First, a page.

"Unfortunately, the prick test does not work for one of the most common allergenic molds," Herbarth, an environmental medicine specialist, cautions. Aspergillus versicolor cannot be detected with the prick test so far. "Most test for Aspergillus fumigatus. Then the test is often negative, because this fungus rarely occurs indoors." Those who have severe symptoms should therefore rather have a blood test done. The blood is analyzed for certain antibodies. This is how the doctor can safely determine whether someone has developed an allergy.
As with all allergies, it is important not to expose oneself to the allergen anymore. This means that the fungus must be removed, if possible professionally. "Up to a size of 0.5 square meters, you can still remove a mold yourself," says Herbarth. In its "Mold Remediation Guide," the German Federal Environmental Agency recommends treating such small mold spots on smooth surfaces with a household cleaner and then disinfecting the spot with 80-percent alcohol.
"Under no circumstances should you simply brush over the mold with wall paint," warns the physician. Because this removes the smell in the short term, but the mold continues to spread under the paint. Those who are allergic or have a weak immune system should not remove mold themselves.
In Teska's apartment, an area of more than 0.5 square meters was infested. "In such a case a specialist should rather ran", says Heinz-Jorn Moriske, director of the advisory board environmental hygiene with the Federal Environment Agency. Teska's landlord had the infestation removed by a specialist painter and the wall repainted. The damage seemed to be repaired, but the young man did not feel any better.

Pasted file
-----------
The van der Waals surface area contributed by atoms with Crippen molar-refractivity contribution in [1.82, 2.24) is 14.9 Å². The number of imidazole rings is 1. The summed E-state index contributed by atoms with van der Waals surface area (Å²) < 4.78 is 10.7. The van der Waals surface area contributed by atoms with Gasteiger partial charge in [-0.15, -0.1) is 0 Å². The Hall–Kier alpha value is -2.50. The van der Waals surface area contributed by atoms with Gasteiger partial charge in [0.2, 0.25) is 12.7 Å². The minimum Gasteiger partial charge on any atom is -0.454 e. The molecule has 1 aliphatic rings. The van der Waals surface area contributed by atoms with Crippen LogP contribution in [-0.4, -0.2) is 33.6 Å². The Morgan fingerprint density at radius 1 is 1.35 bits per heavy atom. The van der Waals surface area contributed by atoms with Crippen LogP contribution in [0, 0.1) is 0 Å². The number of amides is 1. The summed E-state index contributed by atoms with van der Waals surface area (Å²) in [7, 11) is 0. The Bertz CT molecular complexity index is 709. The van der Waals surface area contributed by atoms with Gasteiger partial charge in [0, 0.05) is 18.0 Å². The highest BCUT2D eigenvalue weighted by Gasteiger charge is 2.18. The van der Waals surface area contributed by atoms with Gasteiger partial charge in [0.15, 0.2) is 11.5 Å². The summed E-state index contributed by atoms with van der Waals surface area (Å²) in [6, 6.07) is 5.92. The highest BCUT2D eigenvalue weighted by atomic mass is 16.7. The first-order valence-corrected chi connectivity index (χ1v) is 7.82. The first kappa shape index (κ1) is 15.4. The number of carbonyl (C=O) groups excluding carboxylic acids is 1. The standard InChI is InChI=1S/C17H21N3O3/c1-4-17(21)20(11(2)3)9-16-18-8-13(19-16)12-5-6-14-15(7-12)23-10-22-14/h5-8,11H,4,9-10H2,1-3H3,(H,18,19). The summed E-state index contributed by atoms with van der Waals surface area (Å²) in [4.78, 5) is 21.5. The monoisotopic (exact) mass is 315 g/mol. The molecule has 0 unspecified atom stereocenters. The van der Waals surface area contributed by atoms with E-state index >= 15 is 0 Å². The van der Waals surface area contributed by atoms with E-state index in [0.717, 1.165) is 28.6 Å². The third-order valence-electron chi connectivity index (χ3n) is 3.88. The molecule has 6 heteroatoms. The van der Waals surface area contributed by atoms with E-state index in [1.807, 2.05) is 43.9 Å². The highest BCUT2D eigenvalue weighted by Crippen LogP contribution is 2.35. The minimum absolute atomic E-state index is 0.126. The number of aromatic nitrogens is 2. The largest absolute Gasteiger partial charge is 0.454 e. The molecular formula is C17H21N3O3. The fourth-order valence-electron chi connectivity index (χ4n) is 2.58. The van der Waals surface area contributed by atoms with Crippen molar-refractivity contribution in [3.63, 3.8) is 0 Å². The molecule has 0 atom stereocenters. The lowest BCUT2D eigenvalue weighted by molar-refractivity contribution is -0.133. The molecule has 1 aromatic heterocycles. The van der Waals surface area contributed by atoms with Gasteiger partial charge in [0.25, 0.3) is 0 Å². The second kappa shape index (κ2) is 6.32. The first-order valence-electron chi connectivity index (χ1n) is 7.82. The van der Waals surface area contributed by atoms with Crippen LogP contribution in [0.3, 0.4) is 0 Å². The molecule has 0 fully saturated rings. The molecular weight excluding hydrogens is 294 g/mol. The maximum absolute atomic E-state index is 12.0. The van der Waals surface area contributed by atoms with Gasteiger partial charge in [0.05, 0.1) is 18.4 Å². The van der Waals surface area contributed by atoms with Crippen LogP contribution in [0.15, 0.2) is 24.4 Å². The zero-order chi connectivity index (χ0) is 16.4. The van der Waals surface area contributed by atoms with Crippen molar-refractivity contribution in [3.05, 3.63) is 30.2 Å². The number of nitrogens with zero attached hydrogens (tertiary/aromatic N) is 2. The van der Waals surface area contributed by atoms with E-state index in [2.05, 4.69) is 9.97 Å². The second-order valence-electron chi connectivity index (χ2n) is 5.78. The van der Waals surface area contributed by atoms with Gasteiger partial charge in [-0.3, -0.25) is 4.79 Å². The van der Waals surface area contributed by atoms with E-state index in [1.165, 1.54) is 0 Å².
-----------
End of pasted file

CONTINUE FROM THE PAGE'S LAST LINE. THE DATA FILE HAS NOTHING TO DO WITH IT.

Shortly before Christmas, on his way to work, his heart suddenly began to race; on the treadmill in the gym, the athletic young man could barely stand it for another ten minutes. He coughed constantly. That already for weeks. "The contrast between weekends at home and the first night in my apartment became increasingly stark," he recalls. From Sunday to Monday he slept the worst. Sometimes he coughed all night long. He contracted bronchitis that he simply could not get rid of.
In addition to allergies, molds can also trigger infections. However, this actually only occurs in people whose immune system is weakened – for example, after an organ transplant or during cancer treatment. Particularly dangerous is aspergillosis, an infection with the mold Aspergillus, which can be fatal.
Penicillium, the "brush" mold, is known to many as a producer of the antibiotic penicillin, which is used to treat bacterial infections. With the mold, however, a . uch blue cheese as Camembert or Roquefort is produced. Penicillium can cause allergies. Secretes toxins under certain circumstances.
Mostly the fungi affect the lungs, sometimes also the central nervous system. About 5000 people are currently affected by a mold infection in Germany each year. About half die from it. "With healthy humans there are mold infections in the domestic surrounding field however normally not", says Herbarth, the environmental physician.
The fact that Johannes Teska constantly had respiratory infections was probably related to the fungus anyway. "Molds affect our health in three different ways," explains Herbarth: In addition to spores, many fungi also secrete toxic substances called mycotoxins, and they release volatile organic compounds into the surrounding air. These substances irritate the mucous membranes. "In a sense, they break the barrier between what is outside the body and the body itself."